The Vanderbilt Commodores got off to a great start in conference play Wednesday with a decisive 70-56 win over Alabama. Once again they unleashed a barrage of 3-pointers early in the game that had their opponents reeling. Vanderbilt led by 12 at halftime, increased the lead in the second half, and then withstood a charge by the Tide that narrowed the gap to 8 points, before pulling away again. Jason Holwerda had one of his finest games, as he scored 16 points, grabbed 7 rebounds, and made clutch plays. Also scoring in double digits were Mario Moore (16) and Shan Foster (12).
The Commodores have proven that they can defeat a strong conference opponent at home. Now they must show that they can go on the road and win, which they could not do in non-conference play. The Tennessee Volunteers provide a good opportunity to do just that; they are probably not one of the stronger teams in the conference, but not one of the weaker ones either.
The Vols (8-5) opened conference play Wednesday by beating the struggling Georgia Bulldogs in Athens, 72-65. Their two best non-conference victories were over Stanford (69-57 in the Maui Invitational) and Xavier (71-69 in Knoxville). Their losses have been to North Carolina and Texas (in Maui), New Mexico (on the road), and a pair of one-point decisions at home to Nebraska (62-61) and Chattanooga (69-68).
Head Coach Buzz Peterson is in his fourth season at the helm. In his first three years his Tennessee teams posted records of 15-16, 17-12, and 15-14, making the NIT twice. Before coming to Knoxville he had excellent success at Appalachian State (79-39 in four years); and at Tulsa, where his team went 26-11 in the one year he was there and won the NIT tournament. Peterson played basketball at North Carolina under Dean Smith, where he was famously the roommate of Michael Jordan. He was an assistant coach for a total of nine years at Appalachian State, East Tennessee, North Carolina State, and at Vanderbilt from 1993-96. He is affable and well-liked, but needs to have greater success at Tennessee in the next couple of years to maintain public confidence.
Tennessee seems to have the talent and experience to have a successful season. The Vols have settled down to a starting lineup of two seniors, two juniors, and a freshman, with at least four others coming off the bench to provide material help. The offense was expected to be potent before the season began, but has been inconsistent. The defense had two rocky games in Maui, where North Carolina and Texas scored 94 and 95 points, but has been steadier since.
The leading scorer, as he was last year, is 6-5 senior Scooter McFadgon. Playing on one of the wings, McFadgon is averaging 15.8 ppg and 4.5 rebounds, while playing 30 minutes per game. He takes a lot of three-point shots, but has hit just 34.4% of them. Probably his main problem is that he takes bad shots too frequently. He also drives to the basket and gets a lot of free throws, making 82.5%.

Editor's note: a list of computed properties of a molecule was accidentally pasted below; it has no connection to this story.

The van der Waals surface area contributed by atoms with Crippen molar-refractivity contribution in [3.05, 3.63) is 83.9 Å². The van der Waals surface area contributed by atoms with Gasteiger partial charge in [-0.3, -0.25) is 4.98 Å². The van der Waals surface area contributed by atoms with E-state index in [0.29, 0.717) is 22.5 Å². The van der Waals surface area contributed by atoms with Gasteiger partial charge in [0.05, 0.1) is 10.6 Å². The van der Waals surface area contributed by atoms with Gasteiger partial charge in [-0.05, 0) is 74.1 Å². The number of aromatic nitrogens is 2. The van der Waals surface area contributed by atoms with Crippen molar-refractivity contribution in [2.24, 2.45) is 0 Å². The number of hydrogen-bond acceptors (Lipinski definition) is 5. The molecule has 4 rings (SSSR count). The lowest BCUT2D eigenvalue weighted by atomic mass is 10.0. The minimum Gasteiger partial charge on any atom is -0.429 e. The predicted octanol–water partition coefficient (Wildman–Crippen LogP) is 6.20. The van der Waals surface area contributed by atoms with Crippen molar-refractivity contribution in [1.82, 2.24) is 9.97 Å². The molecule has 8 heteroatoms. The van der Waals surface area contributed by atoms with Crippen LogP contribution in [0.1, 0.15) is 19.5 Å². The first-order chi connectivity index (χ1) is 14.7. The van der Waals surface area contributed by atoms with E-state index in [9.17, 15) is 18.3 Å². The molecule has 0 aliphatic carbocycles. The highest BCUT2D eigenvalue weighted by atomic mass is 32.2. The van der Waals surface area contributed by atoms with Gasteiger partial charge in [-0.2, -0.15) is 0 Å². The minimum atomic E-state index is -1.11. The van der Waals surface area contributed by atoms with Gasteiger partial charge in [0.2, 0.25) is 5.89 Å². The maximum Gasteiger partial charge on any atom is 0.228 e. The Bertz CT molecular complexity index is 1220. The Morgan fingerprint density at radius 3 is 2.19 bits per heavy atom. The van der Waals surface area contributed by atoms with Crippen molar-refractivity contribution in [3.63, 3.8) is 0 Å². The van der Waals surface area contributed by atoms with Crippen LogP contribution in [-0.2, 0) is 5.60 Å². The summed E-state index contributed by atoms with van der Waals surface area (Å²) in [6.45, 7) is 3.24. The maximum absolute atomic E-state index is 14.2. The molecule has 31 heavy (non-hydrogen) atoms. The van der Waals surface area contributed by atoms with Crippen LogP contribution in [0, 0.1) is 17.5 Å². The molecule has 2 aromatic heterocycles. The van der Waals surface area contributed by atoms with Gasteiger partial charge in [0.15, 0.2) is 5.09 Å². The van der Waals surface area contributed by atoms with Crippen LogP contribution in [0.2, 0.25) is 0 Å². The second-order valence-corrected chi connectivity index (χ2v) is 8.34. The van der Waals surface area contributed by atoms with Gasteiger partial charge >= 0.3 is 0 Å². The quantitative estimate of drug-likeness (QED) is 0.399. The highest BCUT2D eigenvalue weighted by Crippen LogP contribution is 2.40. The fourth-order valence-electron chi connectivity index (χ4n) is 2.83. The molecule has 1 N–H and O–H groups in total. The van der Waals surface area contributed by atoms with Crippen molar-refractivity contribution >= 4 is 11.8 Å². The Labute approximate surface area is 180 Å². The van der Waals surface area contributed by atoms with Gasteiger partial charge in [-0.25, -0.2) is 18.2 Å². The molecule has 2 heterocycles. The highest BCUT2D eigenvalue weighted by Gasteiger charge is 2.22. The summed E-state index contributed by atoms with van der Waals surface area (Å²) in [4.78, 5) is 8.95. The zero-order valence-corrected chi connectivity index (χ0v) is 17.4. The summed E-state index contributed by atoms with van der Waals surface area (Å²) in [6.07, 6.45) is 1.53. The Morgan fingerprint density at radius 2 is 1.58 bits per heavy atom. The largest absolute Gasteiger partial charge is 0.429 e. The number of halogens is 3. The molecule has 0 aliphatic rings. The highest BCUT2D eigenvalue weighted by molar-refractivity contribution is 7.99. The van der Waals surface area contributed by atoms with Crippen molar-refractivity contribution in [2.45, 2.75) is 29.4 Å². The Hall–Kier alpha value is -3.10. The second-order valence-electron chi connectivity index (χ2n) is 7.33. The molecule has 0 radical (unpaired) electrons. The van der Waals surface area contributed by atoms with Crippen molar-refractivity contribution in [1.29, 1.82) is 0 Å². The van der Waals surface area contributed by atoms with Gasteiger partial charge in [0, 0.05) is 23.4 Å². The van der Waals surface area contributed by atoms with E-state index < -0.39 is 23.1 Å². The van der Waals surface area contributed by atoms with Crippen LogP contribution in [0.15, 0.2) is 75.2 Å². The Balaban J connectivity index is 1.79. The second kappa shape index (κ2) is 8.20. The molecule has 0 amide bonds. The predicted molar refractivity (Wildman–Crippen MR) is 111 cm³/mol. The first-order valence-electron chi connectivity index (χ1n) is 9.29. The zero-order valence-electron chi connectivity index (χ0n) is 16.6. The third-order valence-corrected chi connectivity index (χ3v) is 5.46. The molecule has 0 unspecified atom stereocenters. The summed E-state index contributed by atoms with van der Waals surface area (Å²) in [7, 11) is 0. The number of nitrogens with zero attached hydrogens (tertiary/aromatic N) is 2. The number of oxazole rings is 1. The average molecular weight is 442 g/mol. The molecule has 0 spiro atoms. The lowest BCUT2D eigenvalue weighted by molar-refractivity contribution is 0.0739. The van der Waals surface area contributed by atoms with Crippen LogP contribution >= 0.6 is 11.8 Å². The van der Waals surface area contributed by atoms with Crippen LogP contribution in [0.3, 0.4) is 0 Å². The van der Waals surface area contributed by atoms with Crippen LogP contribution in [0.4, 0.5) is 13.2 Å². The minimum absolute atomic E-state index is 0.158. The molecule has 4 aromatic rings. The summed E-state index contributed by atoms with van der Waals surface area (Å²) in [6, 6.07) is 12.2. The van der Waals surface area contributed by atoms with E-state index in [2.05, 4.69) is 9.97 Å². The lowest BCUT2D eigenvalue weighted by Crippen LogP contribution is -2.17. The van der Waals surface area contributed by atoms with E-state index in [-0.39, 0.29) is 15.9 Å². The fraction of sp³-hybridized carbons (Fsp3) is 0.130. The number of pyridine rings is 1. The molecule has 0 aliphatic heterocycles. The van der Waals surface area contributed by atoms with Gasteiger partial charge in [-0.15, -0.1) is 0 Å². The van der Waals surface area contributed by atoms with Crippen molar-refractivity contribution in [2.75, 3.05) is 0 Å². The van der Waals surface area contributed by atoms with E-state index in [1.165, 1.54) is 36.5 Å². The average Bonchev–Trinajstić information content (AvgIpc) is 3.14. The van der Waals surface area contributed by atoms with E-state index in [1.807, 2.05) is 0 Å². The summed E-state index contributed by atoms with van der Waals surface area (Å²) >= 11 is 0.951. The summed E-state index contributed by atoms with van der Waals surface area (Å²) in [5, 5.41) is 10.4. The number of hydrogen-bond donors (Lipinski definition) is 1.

6-2 junior C.J. Watson runs the offense. He does just about everything well (12.1 ppg, 38.6% three-point shooting, a very good assist/turnover ratio, 73.4% on free throws, and 4.2 rebounds per game). He also leads the team in steals with nearly two per game. What he does not do is to provide much vocal leadership.
Center Brandon Crump (right, AP photo by Wade Payne), a 6-10, 250-pound senior, is scoring 12.1 ppg, significantly down from his 14.8 average of a year ago. He certainly doesn't miss many shots from the field, making over 60% of his efforts, but his rebounding (6.0 per game) is also down somewhat. He will have to become more effective for the Vols to reach their potential.
6-2 freshman Chris Lofton, Mr. Basketball in Kentucky last year, has started every game and is scoring 11.9 points per game. Maybe he should be taking more shots, because his 3-point average is a remarkable 59.3%. Another newcomer to the starting five is 6-7 redshirt junior Andre Patterson, a transfer from UCLA, who is scoring 8.2 points and snaring 5.8 rebounds per game. He is very quick and a good defender, but perhaps has not yet played up to his possibilities.
Tennessee has two good sophomore front-line players who saw a lot of action last season. They are 6-10 Major Wingate (a husky 250 pounds) and 6-8 Jemere Hendrix (220 pounds). They are scoring 3.8 and 3.1 points respectively and each see about 15 minutes of action per game.
The leading backcourt reserve is 6-4 sophomore Dane Bradshaw, a player with a lot of good points (self-confidence, heady play, good moves), but not a good outside shooter. He plays 13-14 minutes and is scoring just 2.0 ppg.
Rounding out the list of players who might see action are 6-3 redshirt freshman Jordan Howell, 6-1 freshman JaJuan Smith, and 6-5 junior Stanley Asumnu. Smith, who recently became eligible, may prove to be useful. Howell, mainly an outside shooter, hasn't yet found his old-time accuracy after his year out. Asumnu hasn't developed into a good player and probably never will.
They are big IF's... but IF the Commodores maintain the excellent defensive play that they have shown at home in recent games, especially against Alabama, and IF they continue to hit the threes, they are likely to win. They seem to have the defensive stoppers (especially Jason Holwerda, Corey Smith, Dan Cage) to hold McFadgon and Lofton in check. Tennessee has already lost two close ones at Thompson-Boling, also winning one. The prediction is for the Commodores to finally have a close game and win by two to five points.